Monkeypox and the need to focus on environmental hygiene


9th September 2022


We discuss a recent study published in Eurosurveillance, examining the contamination of hospital rooms used to care for patients with Monkeypox infection.

"The study highlights a need to focus on environmental hygiene during the management of Monkeypox in hospitals"

A new study published in Eurosurveillance from Germany examines contamination of hospital rooms used to care for patients with Monkeypox infection. The key message from this study is that widespread Monkeypox DNA contamination was identified on a range of hard surfaces and fabrics from the rooms that were tested, and viable virus was cultured from some of these surfaces. These findings highlight the need to focus on environmental hygiene during the management of Monkeypox in hospitals.

Related article: Monkeypox & household environmental surface survival

Where was the study undertaken?

The study was undertaken in two ensuite hospital rooms that were being used to care for patients with Monkeypox in Germany. A wide range of surfaces were sampled including:

  • Door handles

  • Chairs

  • Mobile phones

  • Mattresses

  • Pillow cases

Swabs were analysed for the presence of Monkeypox DNA and viable virus that could be cultured. A large number of the surfaces that were tested were contaminated with Monkeypox DNA, to a greater or less degree.

Bed in hospital ward

Interestingly, all surfaces directly touched by patients were positive. Three of the surfaces were also contaminated with virus that could be cultured. Overall, 29/36 (80%) samples were contaminated in at least one of the two patient rooms tested, with a concertation of contamination ranging from <10 to 105 viral copies per cm2. The highest viral loads were found on cabinet door handles in one of the patient rooms, suggesting that frequently touched items (such as door handles and light switches) are commonly contaminated.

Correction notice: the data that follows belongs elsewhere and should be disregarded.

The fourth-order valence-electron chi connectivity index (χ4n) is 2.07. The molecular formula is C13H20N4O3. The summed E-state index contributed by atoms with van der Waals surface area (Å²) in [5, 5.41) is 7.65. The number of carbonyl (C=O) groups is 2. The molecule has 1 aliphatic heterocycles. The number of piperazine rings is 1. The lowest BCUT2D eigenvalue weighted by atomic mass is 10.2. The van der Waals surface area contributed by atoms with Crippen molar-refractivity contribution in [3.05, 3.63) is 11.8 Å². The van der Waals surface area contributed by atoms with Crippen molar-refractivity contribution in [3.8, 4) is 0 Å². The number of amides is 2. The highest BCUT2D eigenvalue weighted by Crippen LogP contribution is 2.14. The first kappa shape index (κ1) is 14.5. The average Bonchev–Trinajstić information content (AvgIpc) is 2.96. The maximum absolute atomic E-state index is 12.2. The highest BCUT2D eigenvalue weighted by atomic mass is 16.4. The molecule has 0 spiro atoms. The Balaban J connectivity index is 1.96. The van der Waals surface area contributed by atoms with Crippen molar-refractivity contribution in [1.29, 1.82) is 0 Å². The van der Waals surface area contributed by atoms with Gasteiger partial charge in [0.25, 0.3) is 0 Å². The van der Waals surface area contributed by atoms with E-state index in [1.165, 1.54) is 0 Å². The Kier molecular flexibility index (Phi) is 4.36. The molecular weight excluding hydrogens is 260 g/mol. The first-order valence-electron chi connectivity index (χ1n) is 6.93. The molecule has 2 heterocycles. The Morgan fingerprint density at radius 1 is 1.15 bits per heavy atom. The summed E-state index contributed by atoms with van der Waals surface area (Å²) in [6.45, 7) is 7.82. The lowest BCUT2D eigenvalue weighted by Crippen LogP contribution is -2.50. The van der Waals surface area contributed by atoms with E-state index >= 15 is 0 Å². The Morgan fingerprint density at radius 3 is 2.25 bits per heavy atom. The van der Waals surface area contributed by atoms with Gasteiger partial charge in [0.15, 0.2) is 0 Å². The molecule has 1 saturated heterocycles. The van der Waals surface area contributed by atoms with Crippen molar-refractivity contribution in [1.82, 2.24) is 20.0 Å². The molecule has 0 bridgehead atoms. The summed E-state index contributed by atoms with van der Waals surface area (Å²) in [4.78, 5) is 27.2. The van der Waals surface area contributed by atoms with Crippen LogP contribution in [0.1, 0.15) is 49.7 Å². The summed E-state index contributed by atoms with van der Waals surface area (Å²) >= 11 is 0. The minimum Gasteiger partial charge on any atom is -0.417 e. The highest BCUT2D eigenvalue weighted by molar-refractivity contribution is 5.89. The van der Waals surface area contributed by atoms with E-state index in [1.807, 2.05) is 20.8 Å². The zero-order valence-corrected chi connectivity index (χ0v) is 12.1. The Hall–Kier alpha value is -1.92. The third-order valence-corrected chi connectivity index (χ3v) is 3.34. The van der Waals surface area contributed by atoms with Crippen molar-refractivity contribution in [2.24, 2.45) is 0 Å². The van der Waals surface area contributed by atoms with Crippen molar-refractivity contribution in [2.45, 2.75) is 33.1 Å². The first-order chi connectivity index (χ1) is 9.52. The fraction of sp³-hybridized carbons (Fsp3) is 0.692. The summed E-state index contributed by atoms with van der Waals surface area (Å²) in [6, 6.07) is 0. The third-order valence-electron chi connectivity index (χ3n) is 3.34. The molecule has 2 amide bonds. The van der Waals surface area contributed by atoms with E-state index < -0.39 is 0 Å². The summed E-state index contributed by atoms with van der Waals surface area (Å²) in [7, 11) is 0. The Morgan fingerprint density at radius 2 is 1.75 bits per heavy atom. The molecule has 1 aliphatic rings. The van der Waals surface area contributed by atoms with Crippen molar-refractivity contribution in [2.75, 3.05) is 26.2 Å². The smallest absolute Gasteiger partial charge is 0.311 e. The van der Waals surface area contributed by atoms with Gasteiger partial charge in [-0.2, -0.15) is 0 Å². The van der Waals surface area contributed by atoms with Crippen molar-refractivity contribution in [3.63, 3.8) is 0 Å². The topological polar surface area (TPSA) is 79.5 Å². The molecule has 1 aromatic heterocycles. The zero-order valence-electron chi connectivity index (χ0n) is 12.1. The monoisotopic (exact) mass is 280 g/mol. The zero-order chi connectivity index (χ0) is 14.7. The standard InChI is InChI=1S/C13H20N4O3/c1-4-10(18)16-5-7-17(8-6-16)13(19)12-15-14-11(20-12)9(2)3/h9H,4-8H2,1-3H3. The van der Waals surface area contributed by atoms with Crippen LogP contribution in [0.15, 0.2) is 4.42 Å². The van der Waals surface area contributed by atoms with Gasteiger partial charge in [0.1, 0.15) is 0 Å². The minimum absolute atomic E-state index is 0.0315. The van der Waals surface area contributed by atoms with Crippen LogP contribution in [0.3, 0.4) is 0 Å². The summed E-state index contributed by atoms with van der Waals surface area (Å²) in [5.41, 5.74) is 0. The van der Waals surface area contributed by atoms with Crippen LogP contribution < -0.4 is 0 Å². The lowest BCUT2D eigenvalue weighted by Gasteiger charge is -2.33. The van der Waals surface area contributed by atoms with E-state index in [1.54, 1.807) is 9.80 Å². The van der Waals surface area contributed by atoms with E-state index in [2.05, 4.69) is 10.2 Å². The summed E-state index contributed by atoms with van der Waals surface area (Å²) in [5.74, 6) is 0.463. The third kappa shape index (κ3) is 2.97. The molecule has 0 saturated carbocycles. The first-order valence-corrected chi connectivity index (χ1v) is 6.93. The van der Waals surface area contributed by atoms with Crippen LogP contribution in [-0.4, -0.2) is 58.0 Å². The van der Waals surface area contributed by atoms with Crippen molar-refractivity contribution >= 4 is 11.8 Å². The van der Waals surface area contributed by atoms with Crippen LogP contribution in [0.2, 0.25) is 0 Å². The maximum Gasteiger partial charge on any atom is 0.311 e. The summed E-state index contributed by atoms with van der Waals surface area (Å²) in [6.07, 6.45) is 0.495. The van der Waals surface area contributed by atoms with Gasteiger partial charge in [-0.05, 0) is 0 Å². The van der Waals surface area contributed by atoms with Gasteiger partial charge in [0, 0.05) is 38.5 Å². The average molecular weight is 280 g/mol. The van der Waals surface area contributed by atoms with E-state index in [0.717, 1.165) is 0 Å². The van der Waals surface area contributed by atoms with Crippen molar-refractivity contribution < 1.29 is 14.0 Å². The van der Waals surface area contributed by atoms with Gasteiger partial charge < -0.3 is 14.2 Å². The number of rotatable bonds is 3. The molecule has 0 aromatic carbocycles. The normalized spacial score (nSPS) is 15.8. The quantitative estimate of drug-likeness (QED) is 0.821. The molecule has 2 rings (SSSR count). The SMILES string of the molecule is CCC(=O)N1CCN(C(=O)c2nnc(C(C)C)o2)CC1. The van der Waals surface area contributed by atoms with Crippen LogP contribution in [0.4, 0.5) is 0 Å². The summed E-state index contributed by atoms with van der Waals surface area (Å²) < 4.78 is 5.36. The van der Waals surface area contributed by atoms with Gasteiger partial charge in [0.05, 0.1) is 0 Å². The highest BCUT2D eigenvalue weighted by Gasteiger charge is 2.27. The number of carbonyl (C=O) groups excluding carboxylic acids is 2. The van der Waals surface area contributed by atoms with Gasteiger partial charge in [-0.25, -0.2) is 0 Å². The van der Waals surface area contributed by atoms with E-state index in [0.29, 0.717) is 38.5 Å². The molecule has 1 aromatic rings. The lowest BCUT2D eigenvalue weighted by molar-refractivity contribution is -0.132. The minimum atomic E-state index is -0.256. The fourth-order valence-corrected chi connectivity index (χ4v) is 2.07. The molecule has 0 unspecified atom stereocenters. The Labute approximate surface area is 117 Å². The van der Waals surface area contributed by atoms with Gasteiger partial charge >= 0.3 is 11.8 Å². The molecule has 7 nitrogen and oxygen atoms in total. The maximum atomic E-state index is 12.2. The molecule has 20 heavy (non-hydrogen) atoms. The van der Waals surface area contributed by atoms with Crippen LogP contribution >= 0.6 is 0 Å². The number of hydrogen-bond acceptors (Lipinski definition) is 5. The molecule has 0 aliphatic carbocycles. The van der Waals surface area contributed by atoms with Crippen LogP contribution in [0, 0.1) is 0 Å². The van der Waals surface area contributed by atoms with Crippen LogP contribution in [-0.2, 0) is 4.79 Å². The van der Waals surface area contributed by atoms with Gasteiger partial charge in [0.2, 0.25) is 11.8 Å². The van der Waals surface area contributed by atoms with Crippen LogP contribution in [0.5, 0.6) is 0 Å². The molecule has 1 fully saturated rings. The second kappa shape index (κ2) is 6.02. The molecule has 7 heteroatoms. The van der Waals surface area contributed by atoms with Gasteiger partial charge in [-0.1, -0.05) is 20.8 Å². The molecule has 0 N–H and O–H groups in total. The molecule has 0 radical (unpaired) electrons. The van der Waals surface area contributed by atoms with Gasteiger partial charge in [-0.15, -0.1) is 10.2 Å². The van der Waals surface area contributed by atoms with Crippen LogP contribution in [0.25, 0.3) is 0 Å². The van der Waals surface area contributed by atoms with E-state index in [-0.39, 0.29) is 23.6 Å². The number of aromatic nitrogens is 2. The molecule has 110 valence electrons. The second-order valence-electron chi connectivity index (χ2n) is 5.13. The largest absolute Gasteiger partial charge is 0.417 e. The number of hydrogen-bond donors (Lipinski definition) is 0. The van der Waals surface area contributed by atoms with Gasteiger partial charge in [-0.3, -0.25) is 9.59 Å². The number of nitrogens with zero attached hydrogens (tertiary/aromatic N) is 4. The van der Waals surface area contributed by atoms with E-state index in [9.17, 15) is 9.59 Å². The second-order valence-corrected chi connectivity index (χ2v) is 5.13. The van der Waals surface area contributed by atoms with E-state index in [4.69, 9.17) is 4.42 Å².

Related article: Monkeypox declared a public health emergency of international concern (PHEIC)

Monkeypox can be transferred to the hands of healthcare workers

One important finding was the gloved hands of the investigation were sampled after working in the room, and a high concentration of Monkeypox DNA was detected. Also, this sample contained viable virus that could be cultured. Whist there is uncertainty around the infective dose for Monkeypox, this shows that a viable dose of Monkeypox can be transferred from an environmental reservoir to the hands of healthcare workers.

Related article: Can Clinell products kill monkeypox virus?

Healthcare worker putting on gloves


The findings of this study suggest that contaminated surfaces play a role in the transmission of Monkeypox, and environmental hygiene should be an integral part of managing Monkeypox in hospitals. The authors conclude that surface disinfection using products with at least viricidal activity against enveloped viruses can reduce infectious virus on surfaces and thereby risk of nosocomial transmission.

If you'd like to know more about Clinell products and their efficacy against enveloped viruses, visit our Clinell Universal Range page. Help spread the word about Monkeypox virus by sharing this article on social media.

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